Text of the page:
* These numbers come from numerous Facebook Pages of clients of mine - all posts were performing well organically, so I boosted them for a couple of dollars (between $1 - $3 USD). The fans on these Pages range between 1,000 - 16,000. 

Notice how the organic reach was higher than my paid reach? The boost simply helped get my post out to a broader audience and the fact that it was well suited to this audience meant that my organic reach and subsequent engagement skyrocketed. The next time one of your Page posts starts to perform well in terms of engagement, boost it for $3 and target it to your ideal audience. 

A word of warning, avoid using the “boost” button on the post and spend the time creating a “Boost Your Posts/ Page Post Engagement” ad in Ads Manager or (ideally) Power Editor instead. You’ll be able to target a much more defined audience in and increase your engagement by appealing to an audience more likely to engage with your post.

Responding to Post Comments

Once you begin to increase your reach, you’ll also see an increase in engagement in the forms of likes, shares, and comments. Comments are a particularly valuable part of engagement which often get neglected by business owners on Facebook. When you respond to comments and begin to interact with your audience on your posts you’ll increase the post’s organic reach because the friends of the commenter you’re responding to will be notified that X friend is repeatedly commenting on your post (hopefully responding positively to your engagement!).

On the topic of responses, all business owners should have a set of standards and procedures in place for comment response. For example, you should have a response rate of 24 hours (maximum!) to all comments (positive, neutral, or negative). You should also have an action-item for the type of comment received. For example, all positive comments may receive a smiley emoticon, a “thank you” or even just a “like” on the comment. Neutral comments may just receive a comment “like”. Which brings me to negative comments. Far too many times do I see both big and small brands totally ignoring negative feedback on their Facebook posts. Below are some screenshots of comments on a range of small businesses posts that I’ve seen recently:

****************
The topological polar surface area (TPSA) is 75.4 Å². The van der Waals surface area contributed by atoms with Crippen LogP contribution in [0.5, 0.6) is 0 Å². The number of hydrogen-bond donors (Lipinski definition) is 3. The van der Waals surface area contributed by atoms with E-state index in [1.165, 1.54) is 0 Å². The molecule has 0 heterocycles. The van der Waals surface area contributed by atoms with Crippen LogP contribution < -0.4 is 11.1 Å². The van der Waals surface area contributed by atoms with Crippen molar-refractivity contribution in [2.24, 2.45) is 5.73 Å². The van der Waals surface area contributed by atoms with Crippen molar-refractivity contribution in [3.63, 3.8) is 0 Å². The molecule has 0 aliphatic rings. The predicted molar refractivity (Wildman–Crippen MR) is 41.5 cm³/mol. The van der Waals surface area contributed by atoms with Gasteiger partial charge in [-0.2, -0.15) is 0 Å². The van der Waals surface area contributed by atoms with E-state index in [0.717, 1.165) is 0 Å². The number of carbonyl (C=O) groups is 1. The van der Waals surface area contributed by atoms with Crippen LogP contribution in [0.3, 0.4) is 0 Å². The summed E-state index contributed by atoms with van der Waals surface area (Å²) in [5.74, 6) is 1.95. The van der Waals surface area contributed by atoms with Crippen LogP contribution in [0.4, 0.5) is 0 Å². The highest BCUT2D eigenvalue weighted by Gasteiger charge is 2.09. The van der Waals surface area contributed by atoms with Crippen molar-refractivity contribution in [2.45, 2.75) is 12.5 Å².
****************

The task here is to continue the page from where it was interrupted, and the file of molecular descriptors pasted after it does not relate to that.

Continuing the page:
Why have these been ignored? I’ve contacted a few of the business owners that these comments were aimed at, to let them know that there were negative comments on their posts that needed action. Bold? Maybe, but I’d want to know it it was my business! Interestingly, most ignored me. The few that did respond were generally appreciated and explained that they had someone else managing their Pages which is why these comments went ignored. 

All businesses must have an action plan for handling negative comments, and ideally aim to take these comments offline (ie: away from the News Feed comments box) for further discussion with the commenter. (Protip: If someone comments on your Page or Page posts, Facebook gives you the option of privately messaging them as your page). If a comment is derogatory or vulgar, feel free to “hide” or “block” it, however if a comment expresses a genuine concern about your product or service, it’s up to you to respond to it as soon as possible. Not doing so damages your brand and also wastes your valuable organic reach. People who do see your post in their News Feed will most likely read the comments and be turned off by your product or service and won’t ever like your Page, visit your webpage, or purchase your product/service. Your customer service is a reflection of your business, if you can’t find the time to respond to negative comments online it suggests to your potential customer that you wouldn’t be particularly caring towards them if they were to purchase from you and something wasn’t satisfactory. Ignoring negative feedback shows a lack of care for your clients, and can hugely impact your sales.

In short, responding to all comments increases your post’s organic reach by pushing the post out to a large audience consisting of Facebook friends of the commenter(s). You also get the added bonus of engaging with your audience strengthening, their trust of you and your brand- incredibly important for all brands big and small!